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Book Review: One Mahogany Left Standing


Book Review One Mahogany Left Standing By Carol Yarrow Reviewed by Blake Andrews When a photograph is made it becomes immediately joined to a moment that recedes, and that recession continues indefinitely. It's an inescapable component of photography and part of its magic spell.

One Mahogany Left Standing. By Carol Yarrow.
Self-Published, 2014.
 
One Mahogany Left Standing
Reviewed by Blake Andrews

One Mahogany Left Standing
By Carol Yarrow
Self-published, Portland, 2014. 84 pp., 31 duotones with spot varnish, 9¾x8¾".


When a photograph is made it becomes immediately joined to a moment that recedes, and that recession continues indefinitely. It's an inescapable component of photography and part of its magic spell.

This means that all photographers operate in the past. But some seem to enjoy time travel more than others. For Carol Yarrow it's a central motivation. Her recently self-published monograph, One Mahogany Left Standing, is a timepiece in virtually every way, from subject matter to project execution to book design. The title itself drives home the point: This is a document of a rapidly receding world.

One Mahogany Left Standing. By Carol Yarrow. Self-Published, 2014.

One Mahogany Left Standing collects photographs made by Yarrow during several trips to southern Mexico in the mid-1990s. During early tourist visits Yarrow became interested in the Lacandón, a loosely descended tribe of Mayan natives living traditionally the forested Chiapas region. She camped near the Lacandón settlement of Naha, gradually befriended some of them, extended her stays, and over the course of several years became more involved in their lives. The thirty-one pictures in the book were made on many trips from roughly 1993-2002. These photos are interspersed with excerpts of Yarrow's journal entries from the same period. Selections from this series were shown at Blue Sky Gallery in Portland last year, and this book was published in conjunction with the show.

One Mahogany Left Standing. By Carol Yarrow. Self-Published, 2014.

Yarrow's visits to the Lacandón coincided with a time of rapid change in their culture, as the homogenizing impact of outside intrusions accelerated. The changes were perhaps most noticeable on a physical level — the title refers directly to local deforestation as mahogany is the traditional wood for their canoes — but also in all sorts of more subtle ways. Beginning in the mid-20th Century when the Lacandón had little contact with the outer world, the pace of cultural intermingling with Mexican nationals and visiting tourists has continued unabated to the present day. They are still a distinct tribe of roughly 500 members, but one wonders for how long. "The adolescents are susceptible to the temptations of the future," warned Yarrow in the book's Kickstarter video, and that perceived threat was clearly an impetus for the book. Yarrow wanted to root this project firmly in the past, while creating an historical document that would survive into the future.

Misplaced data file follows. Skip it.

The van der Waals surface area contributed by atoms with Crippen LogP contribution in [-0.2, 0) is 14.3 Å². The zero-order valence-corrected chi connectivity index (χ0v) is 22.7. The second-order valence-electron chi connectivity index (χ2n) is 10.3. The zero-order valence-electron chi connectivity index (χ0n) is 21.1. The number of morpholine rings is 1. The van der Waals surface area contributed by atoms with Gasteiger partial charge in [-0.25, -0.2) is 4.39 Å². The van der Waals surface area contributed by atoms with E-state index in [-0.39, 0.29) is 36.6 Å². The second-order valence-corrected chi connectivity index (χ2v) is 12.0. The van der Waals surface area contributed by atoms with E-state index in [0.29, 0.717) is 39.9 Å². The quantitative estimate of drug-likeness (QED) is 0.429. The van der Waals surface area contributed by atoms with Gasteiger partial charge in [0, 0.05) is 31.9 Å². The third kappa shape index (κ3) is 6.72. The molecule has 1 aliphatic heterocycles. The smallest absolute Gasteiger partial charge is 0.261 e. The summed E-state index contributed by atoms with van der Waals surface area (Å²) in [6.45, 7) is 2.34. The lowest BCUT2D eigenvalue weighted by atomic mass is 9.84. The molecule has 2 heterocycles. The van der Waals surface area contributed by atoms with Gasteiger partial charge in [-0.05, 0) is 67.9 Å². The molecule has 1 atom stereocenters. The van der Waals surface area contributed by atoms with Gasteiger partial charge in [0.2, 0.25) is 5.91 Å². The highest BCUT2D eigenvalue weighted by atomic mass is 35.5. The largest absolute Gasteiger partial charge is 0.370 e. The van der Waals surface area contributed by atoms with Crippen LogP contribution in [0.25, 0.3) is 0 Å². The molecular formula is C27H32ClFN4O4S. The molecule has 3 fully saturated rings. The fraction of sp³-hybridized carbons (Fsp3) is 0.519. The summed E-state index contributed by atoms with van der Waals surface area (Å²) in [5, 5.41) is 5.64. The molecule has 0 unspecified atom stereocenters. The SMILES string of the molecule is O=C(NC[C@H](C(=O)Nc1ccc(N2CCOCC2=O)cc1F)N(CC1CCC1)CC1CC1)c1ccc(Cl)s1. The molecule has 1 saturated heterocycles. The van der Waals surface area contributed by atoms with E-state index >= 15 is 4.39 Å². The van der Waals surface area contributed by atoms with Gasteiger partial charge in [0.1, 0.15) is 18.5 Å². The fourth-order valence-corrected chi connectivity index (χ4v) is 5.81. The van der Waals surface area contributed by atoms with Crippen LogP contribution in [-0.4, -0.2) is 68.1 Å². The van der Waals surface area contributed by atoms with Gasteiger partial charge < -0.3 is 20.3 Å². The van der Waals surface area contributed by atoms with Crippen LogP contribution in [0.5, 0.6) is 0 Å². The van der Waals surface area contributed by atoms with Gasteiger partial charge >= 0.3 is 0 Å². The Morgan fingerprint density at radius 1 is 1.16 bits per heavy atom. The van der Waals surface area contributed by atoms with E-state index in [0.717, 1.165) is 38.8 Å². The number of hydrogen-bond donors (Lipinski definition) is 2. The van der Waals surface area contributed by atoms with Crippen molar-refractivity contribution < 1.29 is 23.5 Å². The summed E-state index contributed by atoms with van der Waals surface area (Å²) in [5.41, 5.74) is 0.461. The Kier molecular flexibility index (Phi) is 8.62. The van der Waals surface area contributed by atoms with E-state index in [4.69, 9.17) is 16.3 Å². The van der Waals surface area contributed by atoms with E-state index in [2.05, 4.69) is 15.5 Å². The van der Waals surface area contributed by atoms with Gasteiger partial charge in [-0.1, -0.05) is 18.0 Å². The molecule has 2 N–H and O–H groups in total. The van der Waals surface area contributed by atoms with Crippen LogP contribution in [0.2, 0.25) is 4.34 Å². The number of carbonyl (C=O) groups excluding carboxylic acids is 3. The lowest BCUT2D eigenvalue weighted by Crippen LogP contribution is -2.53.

One Mahogany Left Standing. By Carol Yarrow. Self-Published, 2014.

Yarrow's found her tribe and it's under threat. Can you blame her for the urge to preserve some token memory, if not in amber then within the pages of a book? Fortunately the book focuses less on the pressures faced by the Lacandón than on serene everyday moments and candid portraits. It's mostly folks standing around the village, smiling warmly, caught in various daily tasks.

From an ethnographic perspective you can probably see the potential problem here. The myth of the Noble Savage runs deep in Western Culture. It goes hand in hand with the modern white explorer coming to study and/or save the situation. Earlier photographers like Edward Curtis fell under its spell, and One Mahogany Left Standing might fit into a similar category.

There is certainly an aspect of romantic primitivism here, and I don't want to excuse it entirely. But in this case it's mostly overshadowed by Yarrow's obvious fondness for her subject. She's immersed deeply in the culture, created lifetime friendships, and the resulting photographs have the tender, intimate, and candid quality of family snapshots. The book's sensibility owes as much to outright love as it does to exotic wonder.

One Mahogany Left Standing. By Carol Yarrow. Self-Published, 2014.

The book's design supports its nostalgic tone. The modern world hasn't yet invaded this book's production, and it's a throwback to yesteryear, before odd layouts and meta-photos came to dominate photography books. The sequence is simple, a series of monochrome photographs one or two to a spread, printed at modest uniform size. The journal excerpts might feel hokey in a more contemporary design. But in this context they help root the photos in personal narrative, and — along with Laura Moya's well-written afterword — explain the lifestyle of the Maya Lacandón. All in all it's a compelling portrait of a culture facing enormous outside pressure. They may be unable to push the STOP button but one can dream of it.—BLAKE ANDREWS

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BLAKE ANDREWS is a photographer based in Eugene, OR. He writes about photography at blakeandrews.blogspot.com.

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1 comment:

  1. It is facile to conflate the Western "myth of the Noble Savage" with ethnographic colonialism, and Andrews expresses the appropriate apologia: "There is certainly an aspect of romantic primitivism here, and I don't want to excuse it entirely." Be that as it may, Carol Yarrow's work is reminiscent of Pierre Verger's expansive study of the African diaspora in Brazil. Like Yarrow, Pierre Verger expresses his "outright love" for his subjects in his photographs. Like Verger, Carol Yarrow leaves "exotic wonder" to the viewer's fantasy.

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